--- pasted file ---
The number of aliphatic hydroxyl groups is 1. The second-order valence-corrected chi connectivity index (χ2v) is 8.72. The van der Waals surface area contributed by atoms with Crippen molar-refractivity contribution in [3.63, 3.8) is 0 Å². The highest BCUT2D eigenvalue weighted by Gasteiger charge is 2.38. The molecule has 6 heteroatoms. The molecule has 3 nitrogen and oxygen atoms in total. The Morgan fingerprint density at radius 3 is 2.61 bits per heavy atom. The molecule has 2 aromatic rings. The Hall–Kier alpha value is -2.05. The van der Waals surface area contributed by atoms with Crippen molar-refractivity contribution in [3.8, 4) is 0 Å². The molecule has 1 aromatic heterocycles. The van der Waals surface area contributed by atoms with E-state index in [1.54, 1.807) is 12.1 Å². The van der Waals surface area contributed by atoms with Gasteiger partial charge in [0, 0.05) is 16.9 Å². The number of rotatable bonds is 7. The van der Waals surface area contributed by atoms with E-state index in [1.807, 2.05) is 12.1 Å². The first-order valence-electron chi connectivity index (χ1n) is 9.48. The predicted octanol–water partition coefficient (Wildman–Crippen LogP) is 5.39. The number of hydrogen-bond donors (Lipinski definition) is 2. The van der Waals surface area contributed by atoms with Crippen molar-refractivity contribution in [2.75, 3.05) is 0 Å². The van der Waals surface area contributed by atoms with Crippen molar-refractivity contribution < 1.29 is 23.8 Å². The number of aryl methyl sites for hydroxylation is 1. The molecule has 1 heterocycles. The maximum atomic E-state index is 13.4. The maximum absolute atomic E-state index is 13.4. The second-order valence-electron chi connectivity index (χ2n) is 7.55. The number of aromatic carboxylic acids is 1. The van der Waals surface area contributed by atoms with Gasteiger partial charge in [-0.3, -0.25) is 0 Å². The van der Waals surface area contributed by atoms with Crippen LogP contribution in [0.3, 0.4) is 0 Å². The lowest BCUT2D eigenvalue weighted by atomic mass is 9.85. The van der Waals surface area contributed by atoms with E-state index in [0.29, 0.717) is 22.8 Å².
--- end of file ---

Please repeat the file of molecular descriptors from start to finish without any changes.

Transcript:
The number of aliphatic hydroxyl groups is 1. The second-order valence-corrected chi connectivity index (χ2v) is 8.72. The van der Waals surface area contributed by atoms with Crippen molar-refractivity contribution in [3.63, 3.8) is 0 Å². The highest BCUT2D eigenvalue weighted by Gasteiger charge is 2.38. The molecule has 6 heteroatoms. The molecule has 3 nitrogen and oxygen atoms in total. The Morgan fingerprint density at radius 3 is 2.61 bits per heavy atom. The molecule has 2 aromatic rings. The Hall–Kier alpha value is -2.05. The van der Waals surface area contributed by atoms with Crippen molar-refractivity contribution in [3.8, 4) is 0 Å². The molecule has 1 aromatic heterocycles. The van der Waals surface area contributed by atoms with E-state index in [1.54, 1.807) is 12.1 Å². The van der Waals surface area contributed by atoms with Gasteiger partial charge in [0, 0.05) is 16.9 Å². The number of rotatable bonds is 7. The van der Waals surface area contributed by atoms with E-state index in [1.807, 2.05) is 12.1 Å². The first-order valence-electron chi connectivity index (χ1n) is 9.48. The predicted octanol–water partition coefficient (Wildman–Crippen LogP) is 5.39. The number of hydrogen-bond donors (Lipinski definition) is 2. The van der Waals surface area contributed by atoms with Crippen molar-refractivity contribution in [2.75, 3.05) is 0 Å². The van der Waals surface area contributed by atoms with Crippen molar-refractivity contribution < 1.29 is 23.8 Å². The number of aryl methyl sites for hydroxylation is 1. The molecule has 1 heterocycles. The maximum atomic E-state index is 13.4. The maximum absolute atomic E-state index is 13.4. The second-order valence-electron chi connectivity index (χ2n) is 7.55. The number of aromatic carboxylic acids is 1. The van der Waals surface area contributed by atoms with Gasteiger partial charge in [-0.3, -0.25) is 0 Å². The van der Waals surface area contributed by atoms with Crippen LogP contribution in [0.3, 0.4) is 0 Å². The lowest BCUT2D eigenvalue weighted by atomic mass is 9.85. The van der Waals surface area contributed by atoms with E-state index in [0.29, 0.717) is 22.8 Å².